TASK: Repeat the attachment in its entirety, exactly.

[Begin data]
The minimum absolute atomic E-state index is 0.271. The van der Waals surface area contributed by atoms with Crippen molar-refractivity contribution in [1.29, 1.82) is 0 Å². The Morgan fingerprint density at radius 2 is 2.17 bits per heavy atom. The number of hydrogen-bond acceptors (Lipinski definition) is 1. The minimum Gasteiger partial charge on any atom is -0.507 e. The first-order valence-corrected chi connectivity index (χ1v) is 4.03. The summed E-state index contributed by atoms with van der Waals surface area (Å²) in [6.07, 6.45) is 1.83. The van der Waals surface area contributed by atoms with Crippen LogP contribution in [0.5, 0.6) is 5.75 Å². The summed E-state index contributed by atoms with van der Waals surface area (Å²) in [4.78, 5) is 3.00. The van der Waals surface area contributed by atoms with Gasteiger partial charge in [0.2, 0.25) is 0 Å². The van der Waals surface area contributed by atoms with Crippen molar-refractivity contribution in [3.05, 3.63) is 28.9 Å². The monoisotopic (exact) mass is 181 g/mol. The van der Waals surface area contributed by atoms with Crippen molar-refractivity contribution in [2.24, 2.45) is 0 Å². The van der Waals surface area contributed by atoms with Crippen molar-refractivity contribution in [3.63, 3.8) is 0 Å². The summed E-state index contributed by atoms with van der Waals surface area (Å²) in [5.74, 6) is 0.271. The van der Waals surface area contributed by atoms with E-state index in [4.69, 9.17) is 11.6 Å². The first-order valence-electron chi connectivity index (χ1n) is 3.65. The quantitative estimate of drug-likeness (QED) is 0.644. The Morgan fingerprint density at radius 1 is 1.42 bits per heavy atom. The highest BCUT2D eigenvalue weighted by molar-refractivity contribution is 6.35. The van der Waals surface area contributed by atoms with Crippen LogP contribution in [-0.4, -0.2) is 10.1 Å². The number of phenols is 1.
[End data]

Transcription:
The minimum absolute atomic E-state index is 0.271. The van der Waals surface area contributed by atoms with Crippen molar-refractivity contribution in [1.29, 1.82) is 0 Å². The Morgan fingerprint density at radius 2 is 2.17 bits per heavy atom. The number of hydrogen-bond acceptors (Lipinski definition) is 1. The minimum Gasteiger partial charge on any atom is -0.507 e. The first-order valence-corrected chi connectivity index (χ1v) is 4.03. The summed E-state index contributed by atoms with van der Waals surface area (Å²) in [6.07, 6.45) is 1.83. The van der Waals surface area contributed by atoms with Crippen LogP contribution in [0.5, 0.6) is 5.75 Å². The summed E-state index contributed by atoms with van der Waals surface area (Å²) in [4.78, 5) is 3.00. The van der Waals surface area contributed by atoms with Gasteiger partial charge in [0.2, 0.25) is 0 Å². The van der Waals surface area contributed by atoms with Crippen molar-refractivity contribution in [3.05, 3.63) is 28.9 Å². The monoisotopic (exact) mass is 181 g/mol. The van der Waals surface area contributed by atoms with Crippen molar-refractivity contribution in [2.24, 2.45) is 0 Å². The van der Waals surface area contributed by atoms with Crippen molar-refractivity contribution in [3.63, 3.8) is 0 Å². The summed E-state index contributed by atoms with van der Waals surface area (Å²) in [5.74, 6) is 0.271. The van der Waals surface area contributed by atoms with E-state index in [4.69, 9.17) is 11.6 Å². The first-order valence-electron chi connectivity index (χ1n) is 3.65. The quantitative estimate of drug-likeness (QED) is 0.644. The Morgan fingerprint density at radius 1 is 1.42 bits per heavy atom. The highest BCUT2D eigenvalue weighted by molar-refractivity contribution is 6.35. The van der Waals surface area contributed by atoms with Crippen LogP contribution in [-0.4, -0.2) is 10.1 Å². The number of phenols is 1.